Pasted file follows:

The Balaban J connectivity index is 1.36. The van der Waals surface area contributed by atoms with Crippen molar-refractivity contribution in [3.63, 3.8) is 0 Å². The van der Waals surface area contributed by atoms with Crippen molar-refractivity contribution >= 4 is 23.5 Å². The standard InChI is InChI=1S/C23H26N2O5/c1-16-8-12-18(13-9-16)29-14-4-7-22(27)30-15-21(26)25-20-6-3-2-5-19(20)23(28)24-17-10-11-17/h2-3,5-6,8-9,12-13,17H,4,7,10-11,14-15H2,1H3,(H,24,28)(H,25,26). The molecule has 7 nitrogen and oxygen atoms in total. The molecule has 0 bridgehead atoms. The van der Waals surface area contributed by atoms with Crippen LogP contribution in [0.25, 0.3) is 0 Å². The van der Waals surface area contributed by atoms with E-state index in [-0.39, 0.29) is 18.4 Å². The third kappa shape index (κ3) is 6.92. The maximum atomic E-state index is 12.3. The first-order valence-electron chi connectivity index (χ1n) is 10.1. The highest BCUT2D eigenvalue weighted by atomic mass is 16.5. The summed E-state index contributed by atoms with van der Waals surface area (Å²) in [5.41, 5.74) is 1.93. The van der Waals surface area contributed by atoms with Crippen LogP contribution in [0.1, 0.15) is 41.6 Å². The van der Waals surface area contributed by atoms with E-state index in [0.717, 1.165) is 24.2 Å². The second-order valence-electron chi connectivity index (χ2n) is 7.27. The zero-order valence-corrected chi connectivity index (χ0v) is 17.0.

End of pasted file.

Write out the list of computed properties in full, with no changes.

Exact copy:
The Balaban J connectivity index is 1.36. The van der Waals surface area contributed by atoms with Crippen molar-refractivity contribution in [3.63, 3.8) is 0 Å². The van der Waals surface area contributed by atoms with Crippen molar-refractivity contribution >= 4 is 23.5 Å². The standard InChI is InChI=1S/C23H26N2O5/c1-16-8-12-18(13-9-16)29-14-4-7-22(27)30-15-21(26)25-20-6-3-2-5-19(20)23(28)24-17-10-11-17/h2-3,5-6,8-9,12-13,17H,4,7,10-11,14-15H2,1H3,(H,24,28)(H,25,26). The molecule has 7 nitrogen and oxygen atoms in total. The molecule has 0 bridgehead atoms. The van der Waals surface area contributed by atoms with Crippen LogP contribution in [0.25, 0.3) is 0 Å². The van der Waals surface area contributed by atoms with E-state index in [-0.39, 0.29) is 18.4 Å². The third kappa shape index (κ3) is 6.92. The maximum atomic E-state index is 12.3. The first-order valence-electron chi connectivity index (χ1n) is 10.1. The highest BCUT2D eigenvalue weighted by atomic mass is 16.5. The summed E-state index contributed by atoms with van der Waals surface area (Å²) in [5.41, 5.74) is 1.93. The van der Waals surface area contributed by atoms with Crippen LogP contribution in [0.1, 0.15) is 41.6 Å². The van der Waals surface area contributed by atoms with E-state index in [0.717, 1.165) is 24.2 Å². The second-order valence-electron chi connectivity index (χ2n) is 7.27. The zero-order valence-corrected chi connectivity index (χ0v) is 17.0.